Easy Dill Pickles

Total Time

Prep: 50 min. Process: 15 min.


9 quarts

Updated: Jun. 30, 2023
This treasured dill pickle recipe is like an old friend. These crispy spears have a slightly salty, tart flavor with a good balance of dill, garlic and peppers. —Betty Sitzman, Wray, Colorado


  • 11 cups water
  • 5 cups white vinegar
  • 1 cup canning salt
  • 12 pounds pickling cucumbers, quartered or halved lengthwise
  • 9 dill sprigs or heads
  • 18 garlic cloves
  • 18 dried hot chiles


  1. In a stockpot, bring water, vinegar and salt to a boil; boil 10 minutes. Pack cucumbers into 9 hot quart jars within 1/2 in. of top. Place 1 dill head, 2 garlic cloves and 2 peppers in each jar.
  2. Carefully ladle hot mixture into jars, leaving 1/2-in. headspace. Remove air bubbles and adjust headspace, if necessary, by adding hot mixture. Wipe rims. Center lids on jars; screw on bands until fingertip tight.
  3. Place jars into canner with simmering water, ensuring that they are completely covered with water. Bring to a boil; process for 15 minutes. Remove jars and cool.
Easy Dill Pickles Tips

Can you use other kinds of cucumbers to make this dill pickle recipe?

We recommend using pickling cucumbers, which are readily available in your local grocery store (or grown in your own garden). You could also use Persian and Gherkin cucumbers in this dill pickle recipe. When in season, there will be plenty of cucumber varieties at your local farmer's market.

Does it make a difference to cut the cucumbers into quarters, halves or slices when making this dill pickle recipe?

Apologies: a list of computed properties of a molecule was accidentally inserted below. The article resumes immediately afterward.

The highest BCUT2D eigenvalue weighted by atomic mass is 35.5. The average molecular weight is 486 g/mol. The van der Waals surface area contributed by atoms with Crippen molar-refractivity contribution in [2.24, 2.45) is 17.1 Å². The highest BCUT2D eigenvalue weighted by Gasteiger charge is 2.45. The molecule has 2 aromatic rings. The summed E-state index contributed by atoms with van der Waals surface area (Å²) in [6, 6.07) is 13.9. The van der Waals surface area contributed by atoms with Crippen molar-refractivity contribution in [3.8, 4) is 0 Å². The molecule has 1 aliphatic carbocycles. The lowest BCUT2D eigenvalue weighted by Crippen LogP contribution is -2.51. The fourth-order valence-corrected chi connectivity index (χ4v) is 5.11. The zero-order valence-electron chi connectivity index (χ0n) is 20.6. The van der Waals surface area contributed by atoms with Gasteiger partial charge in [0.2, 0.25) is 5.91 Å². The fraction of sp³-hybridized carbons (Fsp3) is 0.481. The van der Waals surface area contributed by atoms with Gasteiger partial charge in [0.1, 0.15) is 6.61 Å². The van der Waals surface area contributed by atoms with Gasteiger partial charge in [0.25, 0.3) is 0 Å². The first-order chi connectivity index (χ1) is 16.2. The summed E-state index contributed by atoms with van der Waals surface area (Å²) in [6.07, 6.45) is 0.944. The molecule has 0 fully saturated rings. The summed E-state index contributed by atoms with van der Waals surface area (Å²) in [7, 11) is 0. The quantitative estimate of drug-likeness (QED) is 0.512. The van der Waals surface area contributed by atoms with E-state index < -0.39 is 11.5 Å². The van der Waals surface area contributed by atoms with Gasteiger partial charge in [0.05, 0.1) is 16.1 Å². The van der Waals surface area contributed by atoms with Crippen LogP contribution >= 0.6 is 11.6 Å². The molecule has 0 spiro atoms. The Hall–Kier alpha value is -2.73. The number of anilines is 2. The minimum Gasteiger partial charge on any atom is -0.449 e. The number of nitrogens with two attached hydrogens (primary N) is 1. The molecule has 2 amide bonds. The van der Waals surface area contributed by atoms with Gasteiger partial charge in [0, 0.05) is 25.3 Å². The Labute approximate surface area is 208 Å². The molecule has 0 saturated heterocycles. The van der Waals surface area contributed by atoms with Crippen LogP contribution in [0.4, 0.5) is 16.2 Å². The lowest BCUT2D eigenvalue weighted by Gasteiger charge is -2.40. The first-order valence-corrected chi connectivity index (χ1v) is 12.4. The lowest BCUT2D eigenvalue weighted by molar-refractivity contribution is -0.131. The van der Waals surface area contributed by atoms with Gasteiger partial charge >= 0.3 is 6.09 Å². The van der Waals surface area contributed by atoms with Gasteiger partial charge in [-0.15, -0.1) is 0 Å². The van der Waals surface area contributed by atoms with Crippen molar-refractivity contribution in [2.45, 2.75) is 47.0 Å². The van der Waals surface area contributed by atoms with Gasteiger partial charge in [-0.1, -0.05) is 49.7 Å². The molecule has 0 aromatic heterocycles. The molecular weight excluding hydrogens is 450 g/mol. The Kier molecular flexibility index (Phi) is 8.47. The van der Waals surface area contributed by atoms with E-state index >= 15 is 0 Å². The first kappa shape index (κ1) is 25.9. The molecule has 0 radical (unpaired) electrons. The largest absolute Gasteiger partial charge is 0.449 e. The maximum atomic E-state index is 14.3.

Yes and no. It's a matter of preference! However, larger cuts like spears or whole pickles will hold up better over time.

What can you serve with dill pickles?

So many things! (You can also pickle other vegetables!) Eat them on their own as a snack, on a charcuterie board with cheese and fruit, alongside a great sandwich or with great grilling recipes you've been wanting to try.

How should you store dill pickles?

For best results, store in a cool, dry place. Plan to eat your pickles within 6 months. (They can last up to 1 year, but texture and firmness may be affected.)

Rashanda Cobbins, Taste of Home Food Editor
Canning Altitude
The processing time listed is for altitudes of 1,000 feet or less. For altitudes up to 3,000 feet, add 5 minutes; 6,000 feet, add 10 minutes; 8,000 feet, add 15 minutes; 10,000 feet, add 20 minutes.

Nutrition Facts

1 each: 4 calories, 0 fat (0 saturated fat), 0 cholesterol, 727mg sodium, 1g carbohydrate (0 sugars, 0 fiber), 0 protein.

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